THIRTIETH SUNDAY IN ORDINARY TIME, B (Healing of the Blind Man Bartimaeus)
A beggar is sitting by the roadside. The beggar is blind and a man of desperate desire. He is told that Jesus is by chance passing by and he calls Him by his given name, Jesus. He calls Jesus “son of David” - a messianic title. He realizes that God has sent him to proclaim freedom for the prisoners and recovery of sight for the blind, to set the oppressed free. (Lk 4:18)
Jesus interprets this heartfelt, personal greeting as faith and tells him, “Your faith has saved you.” The blind man couldn’t see light and colors but his eye of faith went far and saw deeper than the rest did. We are amazed why those accompanying Jesus tried to silence the blind man who called Jesus “the Son of David”. We are tempted to think they were in ideological conflict with the messianic title attributed to Jesus. They could see light and colors but their eyes of faith were blind to Jesus. Yes, spiritual blindness is a terrible thing.
And this is not the first time we are told about this awkward behavior of Jesus’ disciples discouraging those going to Jesus. They denied the little kids access Jesus; but He disagreed and said “Let the little children come to me” (Mt. 19:14); and the short man Zacchaeus had to find his way through. (Lk 19:1-5). We are the crowds walking around Jesus and we must keep watch that we do not prevent or discourage people coming to Jesus.
Those scolding the man crying out for help are those who have grown to accept that his predestined place is to remain at the side of the road. The blind man is the model of all those who are marginalized in our societies and forced to beg for mercy while the great ones of the world pass by. But the faith which saves him is shown by his unconquerable spirit, his refusal to accept that he is destined to remain there for the rest of his life. Let us refuse to be held by any situation or anybody to reach out our cry to Jesus.
We can distinguish four stages in this healing encounter, and all of them contribute to the miraculous healing:
– He stops, in verse 49;
– He says, “Call him here” in the same verse;
– “What do you want me to do for you?” in verse 51;
– “Go; your faith has saved you,” in verse 52.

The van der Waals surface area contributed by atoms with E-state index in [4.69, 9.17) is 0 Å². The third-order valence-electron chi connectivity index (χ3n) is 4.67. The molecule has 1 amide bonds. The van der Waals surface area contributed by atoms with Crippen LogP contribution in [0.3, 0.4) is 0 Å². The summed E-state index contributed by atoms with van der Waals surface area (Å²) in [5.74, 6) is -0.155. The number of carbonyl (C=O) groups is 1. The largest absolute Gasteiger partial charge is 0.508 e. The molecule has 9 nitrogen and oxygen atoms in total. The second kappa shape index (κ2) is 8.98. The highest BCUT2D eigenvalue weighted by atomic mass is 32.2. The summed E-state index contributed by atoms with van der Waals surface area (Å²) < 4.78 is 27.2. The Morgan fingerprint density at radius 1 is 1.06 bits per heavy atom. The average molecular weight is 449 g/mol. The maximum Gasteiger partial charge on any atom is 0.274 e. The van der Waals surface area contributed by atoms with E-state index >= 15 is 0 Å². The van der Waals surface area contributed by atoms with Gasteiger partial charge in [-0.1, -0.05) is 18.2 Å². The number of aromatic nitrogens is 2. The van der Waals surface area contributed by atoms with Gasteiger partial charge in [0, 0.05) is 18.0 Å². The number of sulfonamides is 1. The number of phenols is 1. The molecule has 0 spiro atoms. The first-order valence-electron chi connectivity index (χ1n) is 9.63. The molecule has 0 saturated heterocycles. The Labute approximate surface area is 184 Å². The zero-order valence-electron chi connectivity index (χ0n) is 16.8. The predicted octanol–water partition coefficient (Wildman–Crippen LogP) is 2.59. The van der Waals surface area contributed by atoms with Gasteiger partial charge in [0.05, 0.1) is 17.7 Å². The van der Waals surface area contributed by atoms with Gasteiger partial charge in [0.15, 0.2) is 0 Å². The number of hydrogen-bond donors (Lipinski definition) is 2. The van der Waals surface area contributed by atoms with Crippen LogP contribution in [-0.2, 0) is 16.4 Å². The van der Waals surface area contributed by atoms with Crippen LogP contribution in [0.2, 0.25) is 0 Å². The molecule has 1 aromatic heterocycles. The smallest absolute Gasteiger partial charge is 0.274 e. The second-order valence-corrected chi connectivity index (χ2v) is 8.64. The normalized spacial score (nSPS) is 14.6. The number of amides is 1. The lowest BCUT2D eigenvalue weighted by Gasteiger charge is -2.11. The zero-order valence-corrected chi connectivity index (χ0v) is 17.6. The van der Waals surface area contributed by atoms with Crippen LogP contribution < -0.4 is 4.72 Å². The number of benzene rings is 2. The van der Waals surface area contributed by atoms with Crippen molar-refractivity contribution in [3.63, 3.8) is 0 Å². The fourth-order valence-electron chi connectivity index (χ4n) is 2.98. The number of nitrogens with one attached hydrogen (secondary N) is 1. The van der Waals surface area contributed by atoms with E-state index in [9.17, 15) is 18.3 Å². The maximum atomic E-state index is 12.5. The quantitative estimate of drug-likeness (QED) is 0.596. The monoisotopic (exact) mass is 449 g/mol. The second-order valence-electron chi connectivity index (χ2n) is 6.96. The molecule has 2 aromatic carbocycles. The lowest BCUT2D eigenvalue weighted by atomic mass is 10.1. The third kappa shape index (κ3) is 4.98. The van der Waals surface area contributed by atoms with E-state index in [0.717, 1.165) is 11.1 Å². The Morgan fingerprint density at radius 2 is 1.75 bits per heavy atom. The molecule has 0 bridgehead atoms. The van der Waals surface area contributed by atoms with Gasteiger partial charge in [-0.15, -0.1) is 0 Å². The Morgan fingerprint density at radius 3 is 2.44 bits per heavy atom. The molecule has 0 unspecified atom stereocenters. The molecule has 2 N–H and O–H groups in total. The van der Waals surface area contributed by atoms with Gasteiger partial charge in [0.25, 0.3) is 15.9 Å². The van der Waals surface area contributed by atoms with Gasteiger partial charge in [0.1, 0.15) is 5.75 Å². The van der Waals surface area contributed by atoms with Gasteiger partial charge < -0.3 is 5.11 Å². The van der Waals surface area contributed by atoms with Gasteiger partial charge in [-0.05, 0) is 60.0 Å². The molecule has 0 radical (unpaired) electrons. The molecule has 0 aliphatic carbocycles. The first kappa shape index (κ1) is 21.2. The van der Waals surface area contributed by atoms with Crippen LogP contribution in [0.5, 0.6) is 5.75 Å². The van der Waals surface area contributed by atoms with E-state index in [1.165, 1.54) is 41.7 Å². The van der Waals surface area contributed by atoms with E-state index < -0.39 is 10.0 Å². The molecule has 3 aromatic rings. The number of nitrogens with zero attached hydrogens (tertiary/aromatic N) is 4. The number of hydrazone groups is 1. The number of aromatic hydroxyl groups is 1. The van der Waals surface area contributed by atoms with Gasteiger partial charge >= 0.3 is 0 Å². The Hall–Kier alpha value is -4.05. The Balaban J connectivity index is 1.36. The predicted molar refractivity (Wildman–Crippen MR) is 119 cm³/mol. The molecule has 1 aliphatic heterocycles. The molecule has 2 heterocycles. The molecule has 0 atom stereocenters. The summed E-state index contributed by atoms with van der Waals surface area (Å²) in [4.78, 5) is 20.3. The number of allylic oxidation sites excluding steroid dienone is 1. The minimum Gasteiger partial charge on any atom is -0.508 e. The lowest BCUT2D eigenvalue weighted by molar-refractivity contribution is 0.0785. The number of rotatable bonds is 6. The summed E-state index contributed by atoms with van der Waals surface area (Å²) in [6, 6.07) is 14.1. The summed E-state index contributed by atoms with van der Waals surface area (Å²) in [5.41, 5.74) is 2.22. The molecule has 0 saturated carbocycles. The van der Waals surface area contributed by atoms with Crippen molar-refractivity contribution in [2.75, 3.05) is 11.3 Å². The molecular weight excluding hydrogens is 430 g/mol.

The climax of the story is very touching. Bartimeus “followed [Jesus] on his way; which means he became Jesus’ disciple. And you might like to enter into the metaphor of him walking with Jesus as a symbol of what happens when the marginalized take their place in the movement of history.
Bartimeus, of course, could not see at all. While many people are completely blind to the presence of God, most of us have weaknesses in regard to seeing the truth of God in our lives. We do not always see how our actions can hurt others. We do not always consider how violating the moral laws of God might hurt us in our development as human beings. We are not always mindful of crossing boundaries in our behavior which disrespects others by our words or actions. We can be indulgent, selfish and unfair. We could even go through the day never thinking of God, acting as though God did not exist. And so we are all blind in so many different ways. So the prayer of Bartimeus is easily our prayer. “Master, I want to see.” I want to gaze on Jesus with the eyes of faith.
We should pray to the Lord to send us leaders like Jesus who, when they are surrounded by disciples and large crowds and some blind beggar sitting at the side of the road begins to shout for help, will not continue walking but will stop, and not merely throw a handout in his general direction but call him to come forward and stand in the center of everybody; and they will not take for granted that they know what this man wants, but will take the trouble to ask him “What do you want me to do for you?” And when the man has begun to see again they will not take any glory for themselves but will say to all that it was his own faith that saved him so that he may take his place as a free member of the community and follow them along the road.
Let’s mindful that there are many people sitting at the side of the road, shouting to us to have pity on them, but they often shout in strange ways:
* by behaving badly in the classroom;
* by taking drugs and alcohol;
* by sulking, remaining silent or locked up in their rooms;
* sometimes by insisting that they are happy to be at the side of the road while others pass by.
Like Jesus, we need to stop all that we are doing so that we can hear them express their deep longing to have their sight restored to them.
The people of the third world have been a long time at the side of the road, begging, while the wealthy nations in a large crowd make their way to ever greater prosperity. When these people begin to shout, asking others to have pity on them, many scold them as if they are wrong to shout, as if it is their perpetual destiny to remain at the side of the road and beg. May the Lord put in their hearts an unconquerable faith that they too can take their places on the road to prosperity, and may this gift of faith eventually save them.
Finally, when we have been a long time at the side of the road it is not easy to stand in front of everyone and express what we really want for ourselves. Let us look around and appreciate the hand of the Lord extended to us through His different messengers and let us thank the Lord for those who say to us
“Courage, get up, the Lord is calling you.”